With the clock ticking on a Feb. 3 D-Day for the activation of the destructive Blackworm worm payload, anti-virus vendors are rushing to release free removal tools to help contain the damage.
The worm, also known as Kama Sutra, MyWife.E or Nyxem.E, uses the lure of sexually explicit photographs to trick e-mail users into executing an attachment that contains a payload capable of permanently corrupting a number of common document format files.
The companys malicious software tool will be updated with signatures for Blackworm and released on Feb. 14.
Although volunteer security researches have already notified ISPs about possible customer infections and have issued warnings all week, it is likely the major damage has already been contained.
Because the worm uses a Web-based counter to keep track of infections, virus hunters figured out that a maximum of 300,000 computers were contaminated. It is likely that some of those have already been cleaned, experts say.
But, no one is taking chances. Finnish anti-virus vendor F-Secure has released a free disinfection tool to help clean compromised computers before the Feb. 3 deadline.
BitDefender has also joined the list of companies offering a free Blackworm removal utility.
F-Secure Chief Incident Officer Mikko Hypponen said the first reports of destruction have already started to filter in.
"The destructive deadline of the Nyxem.E worm is based on the clock of the infected machine. So if youre infected and your clock is not set right, things could start to happen at any time—even though the official activation time is the third of the month," Hypponen explained.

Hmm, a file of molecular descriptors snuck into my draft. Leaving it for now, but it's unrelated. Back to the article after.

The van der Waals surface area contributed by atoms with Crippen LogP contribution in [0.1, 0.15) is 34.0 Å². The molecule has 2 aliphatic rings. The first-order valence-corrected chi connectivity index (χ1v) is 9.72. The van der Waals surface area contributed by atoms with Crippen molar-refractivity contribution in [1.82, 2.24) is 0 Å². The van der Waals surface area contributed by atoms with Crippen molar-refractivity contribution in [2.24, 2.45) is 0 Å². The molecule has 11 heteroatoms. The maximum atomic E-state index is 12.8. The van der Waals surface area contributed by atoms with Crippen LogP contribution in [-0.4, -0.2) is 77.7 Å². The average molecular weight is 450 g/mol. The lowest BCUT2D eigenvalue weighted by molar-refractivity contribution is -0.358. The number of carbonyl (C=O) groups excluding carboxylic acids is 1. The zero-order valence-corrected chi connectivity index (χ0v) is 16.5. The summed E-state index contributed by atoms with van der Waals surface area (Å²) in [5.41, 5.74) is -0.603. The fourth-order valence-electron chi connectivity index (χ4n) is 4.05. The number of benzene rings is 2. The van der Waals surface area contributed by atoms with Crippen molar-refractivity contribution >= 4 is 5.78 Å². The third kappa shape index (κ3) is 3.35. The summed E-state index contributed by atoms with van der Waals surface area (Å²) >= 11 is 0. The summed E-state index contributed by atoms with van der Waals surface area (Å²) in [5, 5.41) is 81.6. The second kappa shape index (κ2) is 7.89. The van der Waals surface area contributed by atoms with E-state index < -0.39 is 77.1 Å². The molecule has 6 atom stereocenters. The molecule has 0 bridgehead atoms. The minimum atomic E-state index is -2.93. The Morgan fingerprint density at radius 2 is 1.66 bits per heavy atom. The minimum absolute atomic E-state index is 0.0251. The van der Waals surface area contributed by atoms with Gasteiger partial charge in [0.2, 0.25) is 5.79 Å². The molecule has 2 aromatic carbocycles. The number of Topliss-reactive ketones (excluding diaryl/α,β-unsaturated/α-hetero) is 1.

"Weve already received first reports from users whove had files on their system overwritten by the worm."
When the worm activates, it destroys all Microsoft Word, Microsoft Excel, PowerPoint, PDF, ZIP and PSD files on all available drives.
"This is nasty," Hypponen declared, noting that the payload may also affect a USB thumb drive, external hard drives and network drives.
The following guidance from Microsoft is also applicable to all Windows users:
Use up-to-date anti-virus software:
Most anti-virus software can detect and prevent infection by known malicious software. Always run antivirus software that is automatically updated with the latest signature files to help protect from infection.
Use caution with unknown attachments:
Use caution before opening unknown e-mail attachments, even if the sender is known. If you cannot confirm with the sender that a message is valid and that an attachment is safe, delete the message immediately. Then, run up-to-date anti-virus software to check your computer for viruses.
Use strong passwords:
Strong passwords on all privileged user accounts, including the Administrator account, will help block this malwares attempt to spread through network shares.